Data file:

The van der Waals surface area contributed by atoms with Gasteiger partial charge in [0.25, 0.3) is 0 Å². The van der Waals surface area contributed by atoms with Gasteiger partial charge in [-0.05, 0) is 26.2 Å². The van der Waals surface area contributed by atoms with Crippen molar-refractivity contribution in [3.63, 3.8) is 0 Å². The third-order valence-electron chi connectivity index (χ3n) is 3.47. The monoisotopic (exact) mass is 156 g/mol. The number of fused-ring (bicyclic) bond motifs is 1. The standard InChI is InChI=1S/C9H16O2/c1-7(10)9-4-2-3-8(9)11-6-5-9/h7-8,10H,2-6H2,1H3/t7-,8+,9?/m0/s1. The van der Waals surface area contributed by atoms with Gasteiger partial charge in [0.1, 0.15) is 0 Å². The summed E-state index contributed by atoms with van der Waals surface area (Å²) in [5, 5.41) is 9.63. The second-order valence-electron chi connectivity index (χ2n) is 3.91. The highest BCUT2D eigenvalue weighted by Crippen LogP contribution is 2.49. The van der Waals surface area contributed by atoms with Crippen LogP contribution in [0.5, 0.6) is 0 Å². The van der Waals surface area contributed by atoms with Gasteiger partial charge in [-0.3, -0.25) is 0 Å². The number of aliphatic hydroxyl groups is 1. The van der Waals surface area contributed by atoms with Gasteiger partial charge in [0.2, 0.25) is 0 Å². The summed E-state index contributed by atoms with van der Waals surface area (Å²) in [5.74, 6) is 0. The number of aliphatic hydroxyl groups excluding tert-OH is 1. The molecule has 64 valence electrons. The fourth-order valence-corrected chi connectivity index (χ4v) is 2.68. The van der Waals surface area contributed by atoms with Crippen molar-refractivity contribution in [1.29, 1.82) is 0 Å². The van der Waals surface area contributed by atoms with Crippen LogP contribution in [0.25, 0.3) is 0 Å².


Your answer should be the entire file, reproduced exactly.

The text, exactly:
The van der Waals surface area contributed by atoms with Gasteiger partial charge in [0.25, 0.3) is 0 Å². The van der Waals surface area contributed by atoms with Gasteiger partial charge in [-0.05, 0) is 26.2 Å². The van der Waals surface area contributed by atoms with Crippen molar-refractivity contribution in [3.63, 3.8) is 0 Å². The third-order valence-electron chi connectivity index (χ3n) is 3.47. The monoisotopic (exact) mass is 156 g/mol. The number of fused-ring (bicyclic) bond motifs is 1. The standard InChI is InChI=1S/C9H16O2/c1-7(10)9-4-2-3-8(9)11-6-5-9/h7-8,10H,2-6H2,1H3/t7-,8+,9?/m0/s1. The van der Waals surface area contributed by atoms with Gasteiger partial charge in [0.1, 0.15) is 0 Å². The summed E-state index contributed by atoms with van der Waals surface area (Å²) in [5, 5.41) is 9.63. The second-order valence-electron chi connectivity index (χ2n) is 3.91. The highest BCUT2D eigenvalue weighted by Crippen LogP contribution is 2.49. The van der Waals surface area contributed by atoms with Crippen LogP contribution in [0.5, 0.6) is 0 Å². The van der Waals surface area contributed by atoms with Gasteiger partial charge in [-0.3, -0.25) is 0 Å². The number of aliphatic hydroxyl groups is 1. The van der Waals surface area contributed by atoms with Gasteiger partial charge in [0.2, 0.25) is 0 Å². The summed E-state index contributed by atoms with van der Waals surface area (Å²) in [5.74, 6) is 0. The number of aliphatic hydroxyl groups excluding tert-OH is 1. The molecule has 64 valence electrons. The fourth-order valence-corrected chi connectivity index (χ4v) is 2.68. The van der Waals surface area contributed by atoms with Crippen molar-refractivity contribution in [1.29, 1.82) is 0 Å². The van der Waals surface area contributed by atoms with Crippen LogP contribution in [0.25, 0.3) is 0 Å².